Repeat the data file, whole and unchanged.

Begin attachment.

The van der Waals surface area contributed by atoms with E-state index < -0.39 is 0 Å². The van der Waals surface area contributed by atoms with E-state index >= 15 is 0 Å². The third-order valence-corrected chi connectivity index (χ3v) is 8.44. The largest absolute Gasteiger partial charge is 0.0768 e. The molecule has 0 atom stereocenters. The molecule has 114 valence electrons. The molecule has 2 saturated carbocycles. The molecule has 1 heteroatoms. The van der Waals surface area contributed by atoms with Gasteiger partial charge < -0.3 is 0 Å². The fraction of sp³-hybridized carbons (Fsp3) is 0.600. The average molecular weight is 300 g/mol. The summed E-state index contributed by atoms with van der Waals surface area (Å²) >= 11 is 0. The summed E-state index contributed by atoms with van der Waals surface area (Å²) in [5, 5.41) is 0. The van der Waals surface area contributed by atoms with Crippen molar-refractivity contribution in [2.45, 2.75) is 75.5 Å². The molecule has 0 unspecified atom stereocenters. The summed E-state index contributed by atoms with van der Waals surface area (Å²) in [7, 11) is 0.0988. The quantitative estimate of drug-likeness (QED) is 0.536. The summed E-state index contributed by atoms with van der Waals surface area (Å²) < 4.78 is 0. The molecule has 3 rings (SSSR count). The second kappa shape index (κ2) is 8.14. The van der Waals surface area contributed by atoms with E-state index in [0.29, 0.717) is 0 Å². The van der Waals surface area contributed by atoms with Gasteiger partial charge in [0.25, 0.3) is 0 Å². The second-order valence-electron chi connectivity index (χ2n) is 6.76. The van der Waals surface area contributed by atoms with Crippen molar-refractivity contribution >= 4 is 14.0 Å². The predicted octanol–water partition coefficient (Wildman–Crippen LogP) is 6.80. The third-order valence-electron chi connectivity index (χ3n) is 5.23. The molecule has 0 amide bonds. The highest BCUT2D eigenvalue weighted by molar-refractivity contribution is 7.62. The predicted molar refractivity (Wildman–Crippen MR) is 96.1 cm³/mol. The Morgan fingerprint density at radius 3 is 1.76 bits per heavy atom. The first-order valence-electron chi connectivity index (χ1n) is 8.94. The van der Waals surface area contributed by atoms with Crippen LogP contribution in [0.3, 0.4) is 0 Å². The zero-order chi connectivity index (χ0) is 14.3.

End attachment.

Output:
The van der Waals surface area contributed by atoms with E-state index < -0.39 is 0 Å². The van der Waals surface area contributed by atoms with E-state index >= 15 is 0 Å². The third-order valence-corrected chi connectivity index (χ3v) is 8.44. The largest absolute Gasteiger partial charge is 0.0768 e. The molecule has 0 atom stereocenters. The molecule has 114 valence electrons. The molecule has 2 saturated carbocycles. The molecule has 1 heteroatoms. The van der Waals surface area contributed by atoms with Gasteiger partial charge < -0.3 is 0 Å². The fraction of sp³-hybridized carbons (Fsp3) is 0.600. The average molecular weight is 300 g/mol. The summed E-state index contributed by atoms with van der Waals surface area (Å²) >= 11 is 0. The summed E-state index contributed by atoms with van der Waals surface area (Å²) in [5, 5.41) is 0. The van der Waals surface area contributed by atoms with Crippen molar-refractivity contribution in [2.45, 2.75) is 75.5 Å². The molecule has 0 unspecified atom stereocenters. The summed E-state index contributed by atoms with van der Waals surface area (Å²) in [7, 11) is 0.0988. The quantitative estimate of drug-likeness (QED) is 0.536. The summed E-state index contributed by atoms with van der Waals surface area (Å²) < 4.78 is 0. The molecule has 3 rings (SSSR count). The second kappa shape index (κ2) is 8.14. The van der Waals surface area contributed by atoms with E-state index in [0.29, 0.717) is 0 Å². The van der Waals surface area contributed by atoms with Gasteiger partial charge in [0.25, 0.3) is 0 Å². The second-order valence-electron chi connectivity index (χ2n) is 6.76. The van der Waals surface area contributed by atoms with Crippen molar-refractivity contribution >= 4 is 14.0 Å². The predicted octanol–water partition coefficient (Wildman–Crippen LogP) is 6.80. The third-order valence-electron chi connectivity index (χ3n) is 5.23. The molecule has 0 amide bonds. The highest BCUT2D eigenvalue weighted by molar-refractivity contribution is 7.62. The predicted molar refractivity (Wildman–Crippen MR) is 96.1 cm³/mol. The Morgan fingerprint density at radius 3 is 1.76 bits per heavy atom. The first-order valence-electron chi connectivity index (χ1n) is 8.94. The van der Waals surface area contributed by atoms with Crippen LogP contribution in [0.3, 0.4) is 0 Å². The zero-order chi connectivity index (χ0) is 14.3.